There isn’t a one-size-fits-all answer to financial planning for your retirement. But an insured retirement plan can make a great addition to your overall financial plan in many cases. This, combined with contributing as much as you can to tax-free savings plans (TFSAs) and registered savings plans (RRSPs), can make for a comfortable retirement.

An insured retirement plan is a long-term investment. And because it uses life insurance as its funding source, it provides peace of mind in addition to the potential retirement benefits. It’s worth noting that an insured retirement plan may not be right for everyone at every stage in life. So, it’s important to discuss your options with an experienced financial professional.

What Is an Insured Retirement Plan?

When we think of different plans like a TFSA or RRSP, we’re discussing an actual product. An insured retirement plan, or IRP, is a little different because it’s not a product. It’s better described as a concept.

The idea of an IRP is to leverage a life insurance policy not only to gain peace of mind but to supplement your retirement income with the value that your life insurance policy builds over time.

An IRP typically uses permanent or whole life insurance because these forms of life insurance cannot be outlived, and their cash value builds up as you pay the monthly or annual premiums. The exact timeframe that the premiums are paid depends on how the policy is set up.

Should Your Financial Plan Include an IRP?

It may seem like a simple way to add some income to your retirement, but an IRP isn’t necessarily the first avenue one should take when planning for their golden years. For high-income earners, it makes sense to max out your TFSA and RRSP limits to take advantage of all the tax benefits.

That said, an IRP could be a great next step in your financial plan once these limits are met each year.

Components of an IRP

Because an IRP is not a product, there are a few components, or “stages,” to it.


The first stage of an IRP is accumulation. This begins with taking out a whole life or universal life insurance plan. You’ll begin building cash value in addition to the peace of mind that your loved ones and business interests are cared for should anything happen to you.

These life insurance policies operate similarly to a TFSA or RRSP because they grow on a tax-deferred basis, meaning you don’t pay tax on the growth until you withdraw funds from them.


You can tap into your life insurance at almost any point, but it makes sense to allow the policy to grow in value to maximize your supplemental income during retirement. One way to tap into the funds is by taking out an annual loan using the life insurance policy as collateral. Because the interest and payments are recapitalized into the loan, you don’t actually pay the loan back in your lifetime. 


When life ends, the loan you took as supplemental income is paid off using the death benefit of your life insurance policy. But because the payout from life insurance isn’t taxable, the loan is paid with tax-sheltered funds, leaving more money for your beneficiaries.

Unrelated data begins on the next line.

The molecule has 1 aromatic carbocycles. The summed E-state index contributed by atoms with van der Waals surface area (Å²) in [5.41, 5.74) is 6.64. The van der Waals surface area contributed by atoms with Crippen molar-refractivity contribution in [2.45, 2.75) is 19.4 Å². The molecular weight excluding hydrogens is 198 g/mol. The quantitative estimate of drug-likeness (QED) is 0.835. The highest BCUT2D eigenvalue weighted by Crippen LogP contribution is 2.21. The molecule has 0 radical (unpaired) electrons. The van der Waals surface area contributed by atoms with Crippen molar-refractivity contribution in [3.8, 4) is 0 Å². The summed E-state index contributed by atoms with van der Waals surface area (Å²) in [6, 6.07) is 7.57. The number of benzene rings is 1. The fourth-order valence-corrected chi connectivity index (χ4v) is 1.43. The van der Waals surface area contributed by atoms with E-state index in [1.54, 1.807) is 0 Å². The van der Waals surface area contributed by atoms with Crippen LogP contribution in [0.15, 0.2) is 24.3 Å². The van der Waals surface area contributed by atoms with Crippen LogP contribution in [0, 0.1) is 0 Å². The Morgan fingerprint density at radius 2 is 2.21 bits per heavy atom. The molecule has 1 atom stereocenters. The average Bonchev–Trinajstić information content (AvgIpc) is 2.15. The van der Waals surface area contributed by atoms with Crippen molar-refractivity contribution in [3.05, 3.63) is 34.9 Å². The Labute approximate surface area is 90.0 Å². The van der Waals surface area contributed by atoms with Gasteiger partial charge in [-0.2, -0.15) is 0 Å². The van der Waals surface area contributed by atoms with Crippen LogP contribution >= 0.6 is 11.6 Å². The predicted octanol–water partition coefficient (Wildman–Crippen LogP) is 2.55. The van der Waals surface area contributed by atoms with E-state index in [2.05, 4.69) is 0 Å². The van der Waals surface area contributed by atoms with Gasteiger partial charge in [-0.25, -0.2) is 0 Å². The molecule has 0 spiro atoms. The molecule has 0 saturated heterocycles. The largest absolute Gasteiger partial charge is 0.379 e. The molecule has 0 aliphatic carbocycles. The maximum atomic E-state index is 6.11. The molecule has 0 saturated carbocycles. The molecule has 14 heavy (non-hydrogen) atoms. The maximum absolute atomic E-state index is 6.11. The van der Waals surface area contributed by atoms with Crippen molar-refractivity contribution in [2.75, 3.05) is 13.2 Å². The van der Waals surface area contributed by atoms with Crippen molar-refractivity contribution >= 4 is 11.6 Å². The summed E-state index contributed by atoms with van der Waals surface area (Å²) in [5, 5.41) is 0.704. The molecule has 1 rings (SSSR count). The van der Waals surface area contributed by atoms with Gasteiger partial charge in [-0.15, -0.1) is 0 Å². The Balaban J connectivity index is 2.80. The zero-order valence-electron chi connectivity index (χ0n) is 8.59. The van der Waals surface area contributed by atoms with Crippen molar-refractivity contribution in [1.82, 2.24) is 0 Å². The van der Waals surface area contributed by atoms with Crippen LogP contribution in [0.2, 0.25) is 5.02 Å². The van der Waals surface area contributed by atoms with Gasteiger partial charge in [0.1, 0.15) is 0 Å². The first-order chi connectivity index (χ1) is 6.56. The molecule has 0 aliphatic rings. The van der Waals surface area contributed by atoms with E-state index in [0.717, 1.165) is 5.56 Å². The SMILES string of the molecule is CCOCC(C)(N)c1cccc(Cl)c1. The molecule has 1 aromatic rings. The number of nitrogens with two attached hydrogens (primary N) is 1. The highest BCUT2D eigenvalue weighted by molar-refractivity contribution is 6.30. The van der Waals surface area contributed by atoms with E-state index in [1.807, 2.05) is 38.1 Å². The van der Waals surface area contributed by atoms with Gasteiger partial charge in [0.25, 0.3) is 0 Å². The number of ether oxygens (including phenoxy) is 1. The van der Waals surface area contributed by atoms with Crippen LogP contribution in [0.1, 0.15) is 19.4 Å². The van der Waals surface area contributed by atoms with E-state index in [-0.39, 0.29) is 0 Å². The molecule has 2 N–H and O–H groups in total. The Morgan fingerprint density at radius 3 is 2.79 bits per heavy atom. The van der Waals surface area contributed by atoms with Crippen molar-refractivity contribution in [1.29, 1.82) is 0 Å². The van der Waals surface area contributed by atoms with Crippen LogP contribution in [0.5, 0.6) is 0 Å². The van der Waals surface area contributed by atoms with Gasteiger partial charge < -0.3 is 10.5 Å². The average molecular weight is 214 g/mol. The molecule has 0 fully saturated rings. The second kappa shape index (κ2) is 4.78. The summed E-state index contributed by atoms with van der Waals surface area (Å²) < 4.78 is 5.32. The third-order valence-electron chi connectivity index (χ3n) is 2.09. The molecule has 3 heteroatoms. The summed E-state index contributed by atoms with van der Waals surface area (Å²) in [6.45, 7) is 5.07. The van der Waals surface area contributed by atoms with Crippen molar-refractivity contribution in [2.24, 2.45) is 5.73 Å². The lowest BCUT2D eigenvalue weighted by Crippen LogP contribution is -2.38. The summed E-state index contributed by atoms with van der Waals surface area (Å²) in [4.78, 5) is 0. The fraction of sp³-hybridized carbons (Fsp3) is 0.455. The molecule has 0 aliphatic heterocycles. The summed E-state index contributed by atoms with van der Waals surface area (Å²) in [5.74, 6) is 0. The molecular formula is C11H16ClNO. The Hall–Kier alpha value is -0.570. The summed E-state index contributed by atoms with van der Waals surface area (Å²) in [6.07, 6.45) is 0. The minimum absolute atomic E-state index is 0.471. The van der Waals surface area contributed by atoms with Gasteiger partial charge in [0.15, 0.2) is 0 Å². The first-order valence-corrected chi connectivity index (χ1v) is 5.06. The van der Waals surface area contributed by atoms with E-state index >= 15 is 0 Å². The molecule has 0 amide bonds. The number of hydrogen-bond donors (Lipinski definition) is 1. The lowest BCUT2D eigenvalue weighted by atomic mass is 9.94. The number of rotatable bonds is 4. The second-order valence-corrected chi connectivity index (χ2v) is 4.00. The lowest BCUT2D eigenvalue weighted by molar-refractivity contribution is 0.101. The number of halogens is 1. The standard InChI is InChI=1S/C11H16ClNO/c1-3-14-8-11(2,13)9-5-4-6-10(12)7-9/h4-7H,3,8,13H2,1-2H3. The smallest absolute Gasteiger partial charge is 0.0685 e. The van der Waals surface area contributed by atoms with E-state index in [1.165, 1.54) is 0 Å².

Important Considerations Before Exploring an IRP

An IRP may be a beneficial way to supplement your retirement, but there are a few things to consider before jumping into it.

Type of Insurance Policy

Either a whole life or universal life policy is a suitable way to start an IRP because each of them builds income over their lifetime. Which one you pick should be determined by your financial means and goals.

For example, a universal life policy usually offers more flexibility, but it can require a more hands-on approach to maintain and can feel complicated. Your financial advisor can help you determine which policy is right for you.

Cost of Policy

An additional consideration regarding an IRP is the premiums. Each premium payment you make is divided to cover the cost of the policy, its administrative fees, and build an investment account. You can decide whether that premium remains static throughout its life or increases annually. 

A senior couple meeting with a financial advisor regarding their retirement plan.

Discuss Your Options with a Qualified Professional

Planning your retirement is an important thing to get right. That’s why the professional team at Qopia Financial is committed to supporting each of our client’s most important financial decisions and plans.

If you’re planning for your retirement, or you’re wanting to step it up a notch to create a more comfortable nest egg, contact our team today. We’re happy to book you an appointment to review your needs and goals and guide you through a plan.

Matt Donnelly, CIM
Matt Donnelly, CIM

Financial Planner of Qopia Financial / Portfolio Manager of Aligned Capital Partners Inc.

I grew up in a small town south of Ottawa, called Metcalfe, ON and graduated from the University of Ottawa in 2012. My love for sports is a major reason why I place so much importance on performance and this includes performing for clients. Those closest to me would describe me as straightforward, but also generous, driven, and dynamic. As a coach, teammate, and partner of my clients, I want to see that everyone wins.

Since 2017, I have been working as a Financial Advisor and have always had a natural affinity for business and investments. In early 2021, I completed my Chartered Investment Management (CIM) ®designation, which has helped me select and recommend the highest quality investments for my clients. My goal is to provide the most competitive, transparent, and cost-effective Estate Planning and Investment Management service in Canada, which focuses on Tax minimization, Growth and Protection.

I don’t do it alone. At Qopia, I have a team of dedicated administrative staff, in-house analysts, insurance specialists, lawyers, accountants as well other Financial Advisors with whom I can consult. I pride myself on striving to deliver the industry’s top service for my clients.